Rey Maualuga 6’2” 249 N/A N/A
Jon Beason 6’1” 237 N/A N/A
Larry Foote 6’1” 231 N/A N/A
Manti Te’o 6’1” 241 32 1/2” 9 1/2”
Reggie Ragland 6’1” 247 32” 9 7/8”
Vontaze Burfict 6’1 248 31 1/4” 9 3/4”
Tyler Matakevich 6’0” 238 31 1/4” 9 1/2”
Paul Dawson 6’0” 235 31 1/2” 9 1/2”
Danny Trevathan 6’0” 237 32 1/2” 9 1/2”
Pat Angerer 6’0” 235 30 1/2” 9 1/8”
Anthony Hitchens 6’0” 240 32 1/2” 9 1/8”
Chris Borland 5’11” 248 29 1/4” 9 7/8”
Denzel Perryman 5’11” 236 31 7/8” 9 1/2”

There are many more NFL linebackers who possess similar size traits as Matakevich, but I chose this sample for a reason. Not only are these linebackers similar in terms of height, weight, arm length, and hand size, but also in terms of athleticism.

Take a look at how some of these solid NFL linebackers tested when they came out of school:

PLAYER 40 YD 20 YD 10 YD BENCH VERTICAL JUMP BROAD SHUTTLE 3-CONE
Reggie Ragland 4.72 2.75 1.65 31 1/2 9’8″ 4.28 7.55
Jon Beason 4.72 2.74 1.6 19 DNP 9’3” DNP DNP
Anthony Hitchens 4.74 2.74 1.62 23 31 1/2 9’8” 4.45 7.15
Paul Dawson 4.76 2.84 1.68 21 28 9’1″ 4.49 DNP
Vince Williams 4.76 2.76 1.71 22 32 1/2 9’3” 4.67 7.53
Denzel Perryman 4.78 2.77 1.67 27 32 9’5” DNP DNP
Tyler Matakevich 4.81 2.8 1.66 22 31 9’4″ 4.34 7.19
Manti Te’o 4.82 2.78 1.67 21 33 9’5” 4.27 7.13
Larry Foote 4.83 2.8 1.73 24 30 DNP 4.41 7.18
Chris Borland 4.83 2.8 1.66 27 31 9’6” 4.27 7.18
Rey Maualuga 4.91 2.86 1.73 23 31 8’11” 4.35 DNP
Danny Trevathan 4.84 2.79 1.65 18 31 1/2 9’3” 4.7 DNP
Pat Angerer 4.77 2.8 1.7 26 35 9’2” 4.29 7.04
Vontaze Burfict 5.09 2.96 1.78 16 30 8’8” 4.56 7.51

What I find most notable about this list is that probably the best linebacker on here, Vontaze Burfict, is actually a horrible athlete. Burfict’s athletic numbers aren’t underwhelming, they are pitiful. Yet he proves to be one of the league’s most instinctive and most physical run stopping linebackers.

Matakevich is also taller, longer, more athletic, and far more productive in college than former 49ers linebacker, Chris Borland – who had 107 tackles and 2 interceptions in just 8 starts as a rookie before retiring due to concussion scares.

Typically, the best linebackers in the league have a combination of everything: football IQ and instincts, good athletic traits, size or length. Players like Luke Kuechly, Bobby Wagner, C.J. Mosely, and NaVorro Bowman come to mind.

Conclusion: 

The success rate of “Class C” NFL players (college production, but lacks NFL athleticism) isn’t very good. It also makes a difference where a player gets drafted. Matakevich, for example, is going to be on a shorter leash as an expendable seventh-round compensatory draft choice than a linebacker that was drafted in the third or fourth round – that’s just the way it goes. The third round pick is going to have many more chances to prove that he can be that guy, while a seventh rounder is fighting tooth and nail for snaps to work his way up in the pecking order.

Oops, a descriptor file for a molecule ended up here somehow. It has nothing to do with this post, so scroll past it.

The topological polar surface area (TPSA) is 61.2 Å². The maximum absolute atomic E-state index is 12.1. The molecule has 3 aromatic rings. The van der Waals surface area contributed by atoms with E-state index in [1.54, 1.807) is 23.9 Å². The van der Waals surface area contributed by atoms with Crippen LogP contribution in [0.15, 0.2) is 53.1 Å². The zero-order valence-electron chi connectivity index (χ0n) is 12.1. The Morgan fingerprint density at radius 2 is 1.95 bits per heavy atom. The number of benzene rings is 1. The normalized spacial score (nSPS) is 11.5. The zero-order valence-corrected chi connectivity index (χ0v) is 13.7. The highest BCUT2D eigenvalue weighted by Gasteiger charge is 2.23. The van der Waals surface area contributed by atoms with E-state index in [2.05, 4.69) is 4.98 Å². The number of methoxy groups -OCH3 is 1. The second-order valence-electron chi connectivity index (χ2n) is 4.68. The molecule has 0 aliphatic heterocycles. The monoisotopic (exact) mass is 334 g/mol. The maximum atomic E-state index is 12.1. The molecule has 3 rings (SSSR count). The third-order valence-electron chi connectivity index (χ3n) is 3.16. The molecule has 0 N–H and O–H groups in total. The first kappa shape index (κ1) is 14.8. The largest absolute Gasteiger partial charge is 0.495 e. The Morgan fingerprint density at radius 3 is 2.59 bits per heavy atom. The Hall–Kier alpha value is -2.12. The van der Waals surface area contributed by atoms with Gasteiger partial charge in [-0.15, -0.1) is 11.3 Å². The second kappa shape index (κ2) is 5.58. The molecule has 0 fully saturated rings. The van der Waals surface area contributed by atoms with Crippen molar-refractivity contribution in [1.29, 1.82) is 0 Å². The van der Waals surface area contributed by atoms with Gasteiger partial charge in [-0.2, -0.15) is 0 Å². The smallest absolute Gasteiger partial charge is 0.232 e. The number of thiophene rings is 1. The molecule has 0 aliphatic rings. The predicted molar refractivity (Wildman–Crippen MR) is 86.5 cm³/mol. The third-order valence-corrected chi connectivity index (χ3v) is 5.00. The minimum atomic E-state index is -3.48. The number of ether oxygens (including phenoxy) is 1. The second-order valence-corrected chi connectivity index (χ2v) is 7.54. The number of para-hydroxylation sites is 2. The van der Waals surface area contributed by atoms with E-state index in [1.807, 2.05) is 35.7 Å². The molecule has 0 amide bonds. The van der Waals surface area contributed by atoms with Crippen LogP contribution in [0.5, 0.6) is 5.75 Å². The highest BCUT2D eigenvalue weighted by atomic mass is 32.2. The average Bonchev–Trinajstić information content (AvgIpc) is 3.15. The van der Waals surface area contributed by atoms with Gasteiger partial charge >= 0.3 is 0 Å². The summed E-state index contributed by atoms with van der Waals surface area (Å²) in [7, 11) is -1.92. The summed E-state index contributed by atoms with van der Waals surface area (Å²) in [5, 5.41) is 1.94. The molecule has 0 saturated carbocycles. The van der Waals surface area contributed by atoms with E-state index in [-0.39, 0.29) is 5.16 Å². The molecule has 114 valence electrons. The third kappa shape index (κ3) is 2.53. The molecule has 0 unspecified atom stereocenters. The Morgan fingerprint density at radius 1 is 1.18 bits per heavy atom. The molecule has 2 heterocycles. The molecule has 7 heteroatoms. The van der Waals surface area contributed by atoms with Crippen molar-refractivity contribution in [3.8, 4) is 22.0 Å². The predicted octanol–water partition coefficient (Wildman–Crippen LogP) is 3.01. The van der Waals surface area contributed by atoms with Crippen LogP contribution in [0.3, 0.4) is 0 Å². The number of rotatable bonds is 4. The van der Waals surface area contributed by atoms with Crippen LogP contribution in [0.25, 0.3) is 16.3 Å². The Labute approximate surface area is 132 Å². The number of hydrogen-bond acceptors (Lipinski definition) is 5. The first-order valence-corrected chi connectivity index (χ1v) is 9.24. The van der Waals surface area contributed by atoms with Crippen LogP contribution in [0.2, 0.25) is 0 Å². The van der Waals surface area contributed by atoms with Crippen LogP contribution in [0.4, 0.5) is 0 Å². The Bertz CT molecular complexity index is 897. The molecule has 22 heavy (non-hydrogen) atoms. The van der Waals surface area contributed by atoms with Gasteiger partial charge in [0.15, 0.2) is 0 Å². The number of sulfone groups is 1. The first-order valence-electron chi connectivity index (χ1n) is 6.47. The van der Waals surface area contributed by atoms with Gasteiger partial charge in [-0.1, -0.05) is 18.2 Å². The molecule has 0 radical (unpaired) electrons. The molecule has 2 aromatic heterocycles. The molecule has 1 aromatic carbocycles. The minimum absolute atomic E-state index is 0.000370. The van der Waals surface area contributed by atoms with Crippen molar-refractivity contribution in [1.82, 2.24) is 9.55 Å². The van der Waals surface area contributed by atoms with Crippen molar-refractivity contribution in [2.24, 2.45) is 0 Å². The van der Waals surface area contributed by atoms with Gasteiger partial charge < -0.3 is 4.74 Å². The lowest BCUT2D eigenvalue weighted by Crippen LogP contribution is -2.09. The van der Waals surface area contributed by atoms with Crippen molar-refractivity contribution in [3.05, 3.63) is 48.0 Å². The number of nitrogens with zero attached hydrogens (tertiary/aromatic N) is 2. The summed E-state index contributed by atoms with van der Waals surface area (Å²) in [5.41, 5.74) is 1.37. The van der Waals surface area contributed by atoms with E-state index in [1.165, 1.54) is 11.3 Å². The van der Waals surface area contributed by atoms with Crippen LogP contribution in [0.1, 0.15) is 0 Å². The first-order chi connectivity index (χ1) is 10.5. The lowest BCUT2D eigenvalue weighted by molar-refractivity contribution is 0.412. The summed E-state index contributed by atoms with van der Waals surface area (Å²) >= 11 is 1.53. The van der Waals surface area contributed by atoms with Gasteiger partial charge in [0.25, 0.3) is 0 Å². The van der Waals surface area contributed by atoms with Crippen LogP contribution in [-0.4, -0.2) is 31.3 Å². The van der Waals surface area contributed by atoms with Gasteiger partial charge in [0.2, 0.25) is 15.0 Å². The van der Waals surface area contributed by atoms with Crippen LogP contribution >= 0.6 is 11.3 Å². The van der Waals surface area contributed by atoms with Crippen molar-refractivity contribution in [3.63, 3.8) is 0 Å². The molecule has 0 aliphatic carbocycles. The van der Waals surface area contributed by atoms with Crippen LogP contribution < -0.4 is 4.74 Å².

Tyler Matakevich is an incredibly smart and instinctive NFL linebacker. This was even on display with the plays he made during the preseason as a rookie last year. With a little bit more size and a few more physical traits to go with his fantastic college film, it likely would have been enough to land Matakevich inside the first two rounds of the draft. However, the NFL covets players that are big, fast, and strong.

It’s all about an opportunity in the NFL. Vince Williams was a sixth-round pick who ended up starting 11 games as a rookie, despite testing horribly in the agility drills at his Pro Day. Still, he took advantage of a chance he was given.

With only Williams currently ahead of him for playing time, Matakevich has a chance to carve out a role for himself this season. Though it’s unlikely he becomes the long-term solution for the Steelers based on where he was drafted, Tyler Matakevich is no stranger to hard work and overcoming the odds. If Matakevich is given the opportunity to work his way into the starting lineup, don’t be surprised if he impresses.

2 Comments

  1. I’m a big fan of Dirty Red and think he could get there one day. Great write up. Only thing I’ll add is Burfict is probably a bad comparison. While it’s true he wins primarily on instincts and power, he doesn’t play nearly as bad as those measurables.

    Burfict was notoriously out of shape during the pre-draft process. Last season he showed up to camp out of shape and looked sluggish to start the season and by the time he got in shape at season’s end he was playing like one of the best defenders in the league. Just throwing that out there as a Steelers fan in Cincinnati who sees them a lot.

  2. Agreed. Burfict is certainly the best of the group. He was definitely out of shape when he tested, but is still not a good athlete. He makes up for his lack of speed with terrific angled to the ball and no wasted steps. Great football player.